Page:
Santa Maria - North County

Organizers ask Santa Maria city to prioritize housing, public transit, downtown scene

City currently taking steps to update General Plan

Organizers ask Santa Maria City to prioritize housing, public transit, downtown, higher ed

SANTA MARIA, Calif. - As Santa Maria gets ready to set new priorities and enact major changes for the first time in decades, community organizers are proposing a series of improvements involving housing, public transportation, the downtown scene and higher education. 

The city is currently taking steps to overhaul its General Plan.

“It hasn't been updated in over 20 years,” said Santa Maria Councilmember Gloria Soto.

The plan is a blueprint to future growth in Santa Maria. For city leaders, it's an opportunity to set new housing standards.

Soto proposes that 15 percent of residential developments offer low income rates.

“Right now the median income for a family is about $56,000 a year and a two bedroom apartment is going for about $1900,” Soto said.

On Thursday morning, CAUSE held a news conference at City Hall outlining their suggestions. 

“We're proposing a farm worker housing overlay which would essentially be re-zoning industrial zones that are being under utilized such as a long strip along railroad,” said Hazel Davalos.

Davalos says CAUSE surveyed more than 100 Santa Marians whose priorities also included enhancing public transportation.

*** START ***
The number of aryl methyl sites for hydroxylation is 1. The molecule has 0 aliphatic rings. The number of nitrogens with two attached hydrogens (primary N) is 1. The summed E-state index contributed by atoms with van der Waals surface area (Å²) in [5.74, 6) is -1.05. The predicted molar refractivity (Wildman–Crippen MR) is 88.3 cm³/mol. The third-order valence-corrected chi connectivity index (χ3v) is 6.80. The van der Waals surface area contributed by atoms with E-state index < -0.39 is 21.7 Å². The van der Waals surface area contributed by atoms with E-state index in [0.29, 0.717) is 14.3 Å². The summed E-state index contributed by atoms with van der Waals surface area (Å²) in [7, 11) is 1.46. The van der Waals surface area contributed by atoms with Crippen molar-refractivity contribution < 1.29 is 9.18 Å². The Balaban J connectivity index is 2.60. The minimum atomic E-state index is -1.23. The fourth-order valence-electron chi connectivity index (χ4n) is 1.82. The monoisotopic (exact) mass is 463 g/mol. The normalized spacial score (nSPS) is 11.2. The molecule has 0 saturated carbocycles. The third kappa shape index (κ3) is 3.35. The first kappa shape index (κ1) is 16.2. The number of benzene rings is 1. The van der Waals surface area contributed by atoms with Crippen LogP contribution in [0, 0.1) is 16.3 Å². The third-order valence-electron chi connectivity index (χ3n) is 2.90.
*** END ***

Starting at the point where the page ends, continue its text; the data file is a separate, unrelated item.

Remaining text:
“Most of our bus routes are north to south and bus routes are not really designed to transfer people from west to east,” Davalos said.

According to the survey, increasing higher education options was a top request, too. The president at Allan Hancock College says about a third of their graduating seniors don't transfer to a 4-year university.

“We're up 48 percent year over year of high school seniors who are coming to the campus," said Kevin Walters. "The more likely way to serve our community would be to allow colleges like us and Cuesta College to offer limited four-year degrees.”

Creating a vibrant and diverse downtown scene is another priority for many community members.

“Though it may be difficult to look at downtown full of vacant storefronts and see anything other than challenges, those empty and unused areas can be untapped potential for invigorating communities and expanding opportunity,” one speaker said during the press conference. 

The City of Santa Maria encourages residents to participate at future public forums to share their input on the General Plan. 


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